Necessary training, sufficient evaluation

11 June 2018


In late May, US regulator OSHA published a much-anticipated new notice of proposed rulemaking in the Federal Register. This further clarifies how the US federal government plans to set rules for operator certification.

The proposed rulemaking removes the requirement for operators to be certified by capacity (while suggesting an option for certificating bodies to include mention of capacity). It makes clear that while certification is a necessary step in showing an operator has some of the basic skills needed to operate a crane, it is not a sufficient basis for assessing all of their skills.

The document makes clear why certification is needed. It says that, according to the Census of Fatal Occupational Injuries, 47 crane operators were killed between 2011 and 2014, noting that this does not include accidents with non-fatal injuries or crane incidents causing fatalities or injuries to workers other than the crane operator. It goes on to cite a report by HAAG Engineering, which analysed 507 incidents the firm has investigated over 30 years, including 147 fatalities: 28 of those killed were operators, and 119 were other employees. OSHA describes the long process of developing the proposed rulemaking, and the recent round of consultation as it sought to respond to industry concerns about a capacity requirement, and whether certification should be considered as qualification.

The question of how much weight certification should carry, gets the most attention. Even for those outside of the USA, this discussion should be of great interest.

It explains some employers describe certification as a 'learner’s permit', and a number stated that they would not allow a certified operator to use their equipment without first also evaluating the operator to verify competence. A training company for crane operators stated that 'only a fool' would rely on certification alone as an assessment of an operator’s ability to safely operate a crane at the worksite. Another training company representative stated that operators with very little experience can acquire a sufficient basis of knowledge of the crane to pass a certification exam without being truly qualified to operate independently and safely on a construction work site.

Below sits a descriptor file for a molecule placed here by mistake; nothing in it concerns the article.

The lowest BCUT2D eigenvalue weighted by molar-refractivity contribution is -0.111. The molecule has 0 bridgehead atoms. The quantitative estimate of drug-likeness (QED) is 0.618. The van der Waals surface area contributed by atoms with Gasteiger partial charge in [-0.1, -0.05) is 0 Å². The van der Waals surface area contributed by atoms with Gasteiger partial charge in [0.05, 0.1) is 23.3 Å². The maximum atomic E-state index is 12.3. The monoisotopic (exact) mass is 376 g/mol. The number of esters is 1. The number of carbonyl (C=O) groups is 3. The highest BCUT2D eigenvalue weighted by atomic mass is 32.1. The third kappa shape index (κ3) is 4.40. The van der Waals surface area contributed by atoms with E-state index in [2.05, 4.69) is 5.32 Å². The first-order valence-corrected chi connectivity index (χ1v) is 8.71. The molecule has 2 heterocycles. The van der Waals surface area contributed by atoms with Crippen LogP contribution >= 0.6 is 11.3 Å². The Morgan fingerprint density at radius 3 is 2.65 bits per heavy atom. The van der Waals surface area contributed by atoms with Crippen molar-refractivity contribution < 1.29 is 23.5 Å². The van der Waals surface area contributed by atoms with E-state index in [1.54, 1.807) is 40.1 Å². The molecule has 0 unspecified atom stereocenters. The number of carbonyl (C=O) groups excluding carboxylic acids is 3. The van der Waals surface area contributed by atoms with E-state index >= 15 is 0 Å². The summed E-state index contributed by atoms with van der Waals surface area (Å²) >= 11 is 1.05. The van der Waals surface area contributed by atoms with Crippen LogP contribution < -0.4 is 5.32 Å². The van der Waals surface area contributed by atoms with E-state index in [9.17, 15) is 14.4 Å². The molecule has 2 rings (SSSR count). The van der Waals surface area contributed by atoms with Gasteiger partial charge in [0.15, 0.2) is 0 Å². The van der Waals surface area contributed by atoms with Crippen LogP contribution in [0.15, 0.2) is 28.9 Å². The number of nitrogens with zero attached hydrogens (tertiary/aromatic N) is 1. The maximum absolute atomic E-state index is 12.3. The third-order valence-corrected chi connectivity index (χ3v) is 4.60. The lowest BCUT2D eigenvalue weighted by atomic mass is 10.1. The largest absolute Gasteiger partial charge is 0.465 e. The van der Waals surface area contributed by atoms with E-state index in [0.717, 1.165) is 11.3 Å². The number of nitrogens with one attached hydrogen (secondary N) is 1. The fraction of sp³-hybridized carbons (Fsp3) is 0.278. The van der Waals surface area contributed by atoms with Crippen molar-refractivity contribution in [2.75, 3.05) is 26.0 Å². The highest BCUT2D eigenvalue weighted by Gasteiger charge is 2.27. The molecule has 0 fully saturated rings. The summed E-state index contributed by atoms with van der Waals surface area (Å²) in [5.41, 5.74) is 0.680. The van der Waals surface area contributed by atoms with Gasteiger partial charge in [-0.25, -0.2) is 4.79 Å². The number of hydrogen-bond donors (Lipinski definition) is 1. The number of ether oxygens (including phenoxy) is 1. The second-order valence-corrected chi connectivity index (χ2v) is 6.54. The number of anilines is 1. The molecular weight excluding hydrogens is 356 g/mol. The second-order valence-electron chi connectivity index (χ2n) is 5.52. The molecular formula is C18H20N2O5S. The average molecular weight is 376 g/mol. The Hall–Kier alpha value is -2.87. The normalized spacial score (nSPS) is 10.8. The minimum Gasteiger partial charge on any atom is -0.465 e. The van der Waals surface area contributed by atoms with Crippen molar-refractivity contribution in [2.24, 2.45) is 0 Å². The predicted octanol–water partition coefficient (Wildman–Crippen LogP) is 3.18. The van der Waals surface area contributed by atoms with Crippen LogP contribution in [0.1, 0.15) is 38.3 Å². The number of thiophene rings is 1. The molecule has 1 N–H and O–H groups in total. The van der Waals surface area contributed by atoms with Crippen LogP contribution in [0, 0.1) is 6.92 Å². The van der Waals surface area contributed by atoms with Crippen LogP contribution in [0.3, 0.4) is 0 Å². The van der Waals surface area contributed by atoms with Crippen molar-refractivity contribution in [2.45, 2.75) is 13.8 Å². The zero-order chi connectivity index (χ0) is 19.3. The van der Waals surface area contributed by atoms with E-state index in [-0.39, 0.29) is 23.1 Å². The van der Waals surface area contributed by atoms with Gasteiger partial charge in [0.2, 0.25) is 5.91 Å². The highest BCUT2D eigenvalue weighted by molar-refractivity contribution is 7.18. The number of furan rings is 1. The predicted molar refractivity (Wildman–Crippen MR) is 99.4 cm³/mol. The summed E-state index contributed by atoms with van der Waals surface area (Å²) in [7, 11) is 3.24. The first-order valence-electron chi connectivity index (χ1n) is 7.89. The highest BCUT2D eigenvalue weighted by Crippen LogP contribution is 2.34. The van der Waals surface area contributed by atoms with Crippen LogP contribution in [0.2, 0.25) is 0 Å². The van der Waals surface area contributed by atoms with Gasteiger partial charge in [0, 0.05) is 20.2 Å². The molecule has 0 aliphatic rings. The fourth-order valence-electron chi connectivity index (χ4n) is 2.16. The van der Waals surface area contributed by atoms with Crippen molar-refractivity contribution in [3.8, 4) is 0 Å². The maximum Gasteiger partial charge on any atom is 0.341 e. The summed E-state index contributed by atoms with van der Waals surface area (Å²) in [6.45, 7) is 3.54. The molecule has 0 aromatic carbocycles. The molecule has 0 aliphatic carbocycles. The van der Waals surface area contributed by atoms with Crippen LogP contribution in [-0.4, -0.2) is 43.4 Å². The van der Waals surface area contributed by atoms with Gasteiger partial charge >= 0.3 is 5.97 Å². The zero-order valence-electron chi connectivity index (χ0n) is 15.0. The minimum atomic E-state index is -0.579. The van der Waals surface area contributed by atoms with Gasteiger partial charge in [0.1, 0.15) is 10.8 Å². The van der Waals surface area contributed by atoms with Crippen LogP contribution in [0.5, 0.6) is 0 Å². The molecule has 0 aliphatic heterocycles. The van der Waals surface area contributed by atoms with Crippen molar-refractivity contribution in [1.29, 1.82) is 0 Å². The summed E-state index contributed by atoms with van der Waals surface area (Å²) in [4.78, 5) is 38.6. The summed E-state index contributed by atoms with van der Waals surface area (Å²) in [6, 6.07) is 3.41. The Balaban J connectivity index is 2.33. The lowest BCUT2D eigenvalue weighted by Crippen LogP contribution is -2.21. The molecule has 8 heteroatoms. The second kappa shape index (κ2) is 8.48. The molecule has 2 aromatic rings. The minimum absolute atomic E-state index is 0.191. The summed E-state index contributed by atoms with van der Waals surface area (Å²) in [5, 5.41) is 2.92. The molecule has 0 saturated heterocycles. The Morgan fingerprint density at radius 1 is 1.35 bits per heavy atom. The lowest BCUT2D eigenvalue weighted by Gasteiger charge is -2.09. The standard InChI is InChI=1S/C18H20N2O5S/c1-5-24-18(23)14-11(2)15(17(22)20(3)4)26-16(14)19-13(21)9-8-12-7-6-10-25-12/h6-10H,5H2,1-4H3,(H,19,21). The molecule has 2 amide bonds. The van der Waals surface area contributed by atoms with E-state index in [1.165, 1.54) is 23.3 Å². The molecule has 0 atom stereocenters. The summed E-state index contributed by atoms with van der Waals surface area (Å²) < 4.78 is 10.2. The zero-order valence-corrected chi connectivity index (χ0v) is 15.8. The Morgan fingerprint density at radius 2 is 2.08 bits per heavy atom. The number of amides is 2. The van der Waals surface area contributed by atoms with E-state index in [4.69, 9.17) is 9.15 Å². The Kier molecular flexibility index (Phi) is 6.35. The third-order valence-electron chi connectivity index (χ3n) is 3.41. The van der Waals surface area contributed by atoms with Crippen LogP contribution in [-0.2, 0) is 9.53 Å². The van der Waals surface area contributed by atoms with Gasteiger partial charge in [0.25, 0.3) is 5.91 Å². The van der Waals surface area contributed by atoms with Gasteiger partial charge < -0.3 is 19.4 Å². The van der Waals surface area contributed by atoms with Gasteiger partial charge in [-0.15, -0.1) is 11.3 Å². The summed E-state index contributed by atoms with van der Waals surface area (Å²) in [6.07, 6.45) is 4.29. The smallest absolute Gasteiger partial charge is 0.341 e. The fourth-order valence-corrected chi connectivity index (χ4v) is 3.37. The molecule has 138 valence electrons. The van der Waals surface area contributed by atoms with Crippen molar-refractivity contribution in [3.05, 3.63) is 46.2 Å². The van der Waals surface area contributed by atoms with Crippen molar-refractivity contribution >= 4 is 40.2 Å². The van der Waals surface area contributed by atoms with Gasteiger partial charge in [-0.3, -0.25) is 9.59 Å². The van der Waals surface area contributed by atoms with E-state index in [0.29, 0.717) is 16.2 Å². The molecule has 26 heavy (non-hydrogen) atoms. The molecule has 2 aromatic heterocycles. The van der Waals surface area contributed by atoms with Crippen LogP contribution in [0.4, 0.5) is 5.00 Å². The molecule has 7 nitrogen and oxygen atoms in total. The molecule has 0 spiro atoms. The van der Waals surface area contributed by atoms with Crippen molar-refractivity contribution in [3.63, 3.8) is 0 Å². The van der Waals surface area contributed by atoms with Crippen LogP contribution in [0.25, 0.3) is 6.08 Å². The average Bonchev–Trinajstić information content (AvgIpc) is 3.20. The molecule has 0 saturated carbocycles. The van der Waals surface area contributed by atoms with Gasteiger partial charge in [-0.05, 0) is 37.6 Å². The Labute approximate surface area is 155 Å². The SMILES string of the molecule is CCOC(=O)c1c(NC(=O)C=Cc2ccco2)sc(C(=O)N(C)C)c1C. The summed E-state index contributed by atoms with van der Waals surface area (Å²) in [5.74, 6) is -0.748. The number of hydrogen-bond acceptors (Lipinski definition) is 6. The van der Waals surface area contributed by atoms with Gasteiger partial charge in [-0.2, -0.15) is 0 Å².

Comments like this clearly show that the industry does not view certification as the last step in evaluating operator skills, but one of the first. It should form part of an ongoing process of evaluation.

OSHA, citing comments from US operators' union, the IUOE, lays out some of the activities before which an employer should evaluate operator's skills, beyond those covered by certification. These examples include inspecting the equipment; assessing unstable loads; hoisting loads of irregular size; operation from a barge; personnel hoisting; rigging the load; leveling the crane; hoisting in tight spaces where there is greater opportunity for damaging parts of the crane other than the load line; making judgments about wind speed and other environmental factors that can impact the performance of the equipment; performing multiple crane lifts; travelling with or without a load; operating near power lines; hoisting light loads; and hoisting blind picks where the operator cannot see the load.

The document describes one fatal accident where an operator was working on a similar crane to one they had used before, but with controls in different positions. It gives further examples of a fleet of similar cranes, where some have software controlling safety devices and some do not.

In all these cases, employers should evaluate operators' skills. While the proposed rulemaking lays out some basic information that should be included when documenting this evaluation, it does not go beyond this in specifying documentation. Importantly, it gives employers and their trainers a lot of flexibility.

OSHA says that some commenters appear to have mistakenly assumed it would require each evaluation to be in the form of a time consuming formal test rather than a much simpler observation of the operator performing construction operations using the crane. The required supplemental re-evaluation of a previously evaluated operator can focus on the operator’s abilities to handle the differences between the new equipment and the one previously assigned; it would not require a complete evaluation of all of the operator’s skills, knowledge, and abilities.

The document can be read in full at federalregister.gov/d/2018-10559

Will North, editor
wnorth@cranestodaymagazine.com